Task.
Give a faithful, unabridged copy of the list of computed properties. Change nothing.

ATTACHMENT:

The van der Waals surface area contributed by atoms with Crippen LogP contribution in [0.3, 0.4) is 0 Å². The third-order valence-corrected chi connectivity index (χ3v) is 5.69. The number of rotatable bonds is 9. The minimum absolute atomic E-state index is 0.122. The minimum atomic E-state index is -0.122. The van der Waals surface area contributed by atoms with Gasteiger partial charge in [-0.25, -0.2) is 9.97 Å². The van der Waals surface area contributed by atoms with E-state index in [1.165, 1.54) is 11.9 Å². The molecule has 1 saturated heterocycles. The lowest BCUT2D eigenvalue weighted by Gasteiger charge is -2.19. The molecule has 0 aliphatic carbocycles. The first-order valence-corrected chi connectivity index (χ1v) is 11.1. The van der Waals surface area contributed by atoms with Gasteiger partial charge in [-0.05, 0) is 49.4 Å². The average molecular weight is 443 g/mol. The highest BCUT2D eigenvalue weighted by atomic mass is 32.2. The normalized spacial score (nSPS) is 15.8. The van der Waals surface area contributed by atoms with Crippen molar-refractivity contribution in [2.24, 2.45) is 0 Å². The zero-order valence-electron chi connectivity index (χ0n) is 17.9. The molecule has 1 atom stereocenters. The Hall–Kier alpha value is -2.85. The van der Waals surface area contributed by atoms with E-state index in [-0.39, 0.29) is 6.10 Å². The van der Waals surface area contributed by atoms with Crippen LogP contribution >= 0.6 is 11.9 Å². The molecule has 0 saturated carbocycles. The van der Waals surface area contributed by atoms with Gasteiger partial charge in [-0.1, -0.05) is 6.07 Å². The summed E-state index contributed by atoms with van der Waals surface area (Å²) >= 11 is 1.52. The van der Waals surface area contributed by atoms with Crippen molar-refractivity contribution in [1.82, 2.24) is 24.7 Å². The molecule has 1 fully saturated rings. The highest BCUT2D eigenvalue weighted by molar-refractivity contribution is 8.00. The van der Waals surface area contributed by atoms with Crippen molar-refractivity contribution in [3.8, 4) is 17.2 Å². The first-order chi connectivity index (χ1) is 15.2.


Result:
The van der Waals surface area contributed by atoms with Crippen LogP contribution in [0.3, 0.4) is 0 Å². The third-order valence-corrected chi connectivity index (χ3v) is 5.69. The number of rotatable bonds is 9. The minimum absolute atomic E-state index is 0.122. The minimum atomic E-state index is -0.122. The van der Waals surface area contributed by atoms with Gasteiger partial charge in [-0.25, -0.2) is 9.97 Å². The van der Waals surface area contributed by atoms with E-state index in [1.165, 1.54) is 11.9 Å². The molecule has 1 saturated heterocycles. The lowest BCUT2D eigenvalue weighted by Gasteiger charge is -2.19. The molecule has 0 aliphatic carbocycles. The first-order valence-corrected chi connectivity index (χ1v) is 11.1. The van der Waals surface area contributed by atoms with Gasteiger partial charge in [-0.05, 0) is 49.4 Å². The average molecular weight is 443 g/mol. The highest BCUT2D eigenvalue weighted by atomic mass is 32.2. The normalized spacial score (nSPS) is 15.8. The van der Waals surface area contributed by atoms with Crippen molar-refractivity contribution in [2.24, 2.45) is 0 Å². The zero-order valence-electron chi connectivity index (χ0n) is 17.9. The molecule has 1 atom stereocenters. The Hall–Kier alpha value is -2.85. The van der Waals surface area contributed by atoms with E-state index in [-0.39, 0.29) is 6.10 Å². The van der Waals surface area contributed by atoms with Crippen LogP contribution >= 0.6 is 11.9 Å². The molecule has 0 saturated carbocycles. The van der Waals surface area contributed by atoms with Gasteiger partial charge in [-0.1, -0.05) is 6.07 Å². The summed E-state index contributed by atoms with van der Waals surface area (Å²) >= 11 is 1.52. The van der Waals surface area contributed by atoms with Crippen molar-refractivity contribution in [1.82, 2.24) is 24.7 Å². The molecule has 1 fully saturated rings. The highest BCUT2D eigenvalue weighted by molar-refractivity contribution is 8.00. The van der Waals surface area contributed by atoms with Crippen molar-refractivity contribution in [3.8, 4) is 17.2 Å². The first-order chi connectivity index (χ1) is 15.2.